FLO also conducts counsellor training workshops which are open to the public. The goal is to train and recruit interested people from all walks of life in Samoa, to be certified with basic counselling skills.
As certified counsellors, they are able to work within their own communities to counsel people needing help and providing them with coping strategies when faced with stressful situations.
FLO offers a face to face counselling service at its office premises located at the ground floor of the John Williams building, Tamaligi. Its doors are open from 8am to 5pm Monday to Saturday.
FLO also offers a 24 hour/7 days a week toll free phone counselling service, Samoa Lifeline 800-5433. Other services include “post vention” (counselling) visits to families of victims of attempted and completed suicides.
FLO has documented that the majority of suicide cases derive from family conflicts.
In Samoan society, family connections and one’s identity is of utmost importance and the severing of this connection and communication with family members is a significant risk factor for suicide. FLO’s suicide prevention programmes focuses on strengthening one’s family connections, communication and relationships. In the past several years, attempted and completed suicide stats document the highest incidences amongst the youth.
FLO is paying special attention to the issue of youth suicide and seeking to find reasons behind this dilemma, thereby ascertaining possible solutions to this grave problem.
Higher standard of education, intergenerational conflicts between parents and children, and globalization could more than likely be contributing factors. The family institution is being shaped and reshaped in a rapidly and ever changing world.
Over the past 20 years this has undoubtedly created huge gaps within the Samoan family unit, and the youth especially are being challenged as they experience conflicts between their cultural upbringing and the western/modern mode of thinking.
FLO addresses these issues and looks at ways to resolve these problems through its outreach programmes and family counselling sessions.
Counselling techniques and training, the role of Christianity, the role of the family, mental illness and suicide, and many other social issues have the potential to affect the future of suicide prevention in Samoa.
Conflicting religious beliefs can play an integral part in this issue of suicide and whilst religion may be a useful tool in suicide prevention, conflicting beliefs and / or total reliance on religious practices may override the core issues that need to be addressed. Unaddressed depression is one of the main factors contributing to suicide attempts in Samoa.
As documented, around 60% of FLO’s clients seek help because they are depressed and more than half admit to having suicidal thoughts. Often, the stigma surrounding depression and the issue of suicide prevents people from seeking help and support in times of need.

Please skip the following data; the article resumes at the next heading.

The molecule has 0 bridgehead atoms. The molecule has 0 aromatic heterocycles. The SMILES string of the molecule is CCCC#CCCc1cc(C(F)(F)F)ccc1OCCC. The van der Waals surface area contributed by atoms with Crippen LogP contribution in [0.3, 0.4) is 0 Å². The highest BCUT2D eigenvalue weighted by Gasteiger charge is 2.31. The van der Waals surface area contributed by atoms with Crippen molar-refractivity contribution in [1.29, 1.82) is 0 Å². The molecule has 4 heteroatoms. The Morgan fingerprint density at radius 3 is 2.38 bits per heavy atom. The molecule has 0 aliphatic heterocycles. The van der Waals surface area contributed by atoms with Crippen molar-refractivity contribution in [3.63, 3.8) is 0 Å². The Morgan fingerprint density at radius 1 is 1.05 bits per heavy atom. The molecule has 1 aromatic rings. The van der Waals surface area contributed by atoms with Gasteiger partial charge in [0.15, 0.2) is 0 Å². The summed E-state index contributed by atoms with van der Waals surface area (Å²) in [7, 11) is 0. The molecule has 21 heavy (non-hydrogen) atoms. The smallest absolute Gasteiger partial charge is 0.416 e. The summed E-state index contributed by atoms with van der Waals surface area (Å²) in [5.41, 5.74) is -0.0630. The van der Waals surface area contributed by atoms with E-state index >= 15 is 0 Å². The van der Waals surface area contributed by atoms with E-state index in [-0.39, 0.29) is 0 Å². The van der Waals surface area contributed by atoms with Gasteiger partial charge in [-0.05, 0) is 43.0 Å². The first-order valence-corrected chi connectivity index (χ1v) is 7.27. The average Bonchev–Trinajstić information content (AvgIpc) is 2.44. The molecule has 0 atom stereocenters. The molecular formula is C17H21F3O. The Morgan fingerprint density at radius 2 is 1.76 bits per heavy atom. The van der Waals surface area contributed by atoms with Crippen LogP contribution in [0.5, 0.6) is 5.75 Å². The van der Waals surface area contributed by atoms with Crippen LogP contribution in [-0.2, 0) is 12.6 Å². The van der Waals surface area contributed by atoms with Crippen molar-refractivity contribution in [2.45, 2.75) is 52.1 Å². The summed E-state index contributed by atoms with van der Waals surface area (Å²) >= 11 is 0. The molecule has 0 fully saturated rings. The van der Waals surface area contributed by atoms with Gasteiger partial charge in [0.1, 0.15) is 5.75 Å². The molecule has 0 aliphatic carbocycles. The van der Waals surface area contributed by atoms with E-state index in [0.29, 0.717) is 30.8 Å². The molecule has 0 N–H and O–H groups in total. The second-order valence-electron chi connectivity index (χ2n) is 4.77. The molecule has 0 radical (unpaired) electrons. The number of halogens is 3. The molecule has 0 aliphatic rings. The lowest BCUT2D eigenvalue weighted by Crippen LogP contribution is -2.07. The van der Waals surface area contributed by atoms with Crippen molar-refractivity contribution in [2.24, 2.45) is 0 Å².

Depression is a debilitating illness, a chemical imbalance in one’s brain, which can cause one to be incapable of doing ordinary everyday activities.
It is nothing to be ashamed of and it should not be treated lightly. It can be and should be treated with medication, therapy and counselling. This generates positive results which render an individual to immerse him or herself back into society.
Education is a major factor in addressing and resolving the stigma surrounding depression and suicide.
If people understood that depression is an illness, that there is help available for those experiencing stress and difficulties in life, that one should value one’s life and suicide should never be an option, then FLO’s services, offered free of charge, may be sought after and utilized more than it currently is.
Suicide data collected by FLO, in collaboration with the Ministry of Health and the Ministry of Police, over the past years from 2002 to date, may under represent the actual rate of suicide, due to the cultural and legal issues surrounding suicide in Samoa.
To further compound the issue, there have been discrepancies in suicide data records (attempted and completed).
Cultural issues surrounding suicide e.g. religious implications, the stigma surrounding suicide, can cause families and/or officials to under report suicide and issue the cause of death as something else other than suicide.
Faataua Le Ola, the Ministry of Police and the Ministry of Health each have their own data collecting scheme.
FLO and the two ministries are taking steps towards working collectively in the areas of suicide reporting and data collection and in partnership in an effort to stamp out the scourge of suicide from our society.
FLO would like to see the following measures implemented and realized in the near future as a means of achieving its goal of a suicide free Samoa:
*A reporting system set up to monitor suicidal behavior in Samoa.
*Conduct research on suicidal behavior in Samoa by exploring the trend of suicide and establishing risk and protective factors.
*Explore the impact of family, culture and religion on suicide.
*Research the relationship between depression, mental disorders and suicide.
*Coordinate culturally responsive suicide prevention measures to reduce suicidal behavior, especially amongst the youth in Samoa.
*Implement Media Training Workshops for responsible reporting of suicide.
*Training for professional personnel (e.g. psychiatrist, psychologist, social worker) to be made available in Samoa through its learning institutes, or through offered scholarships.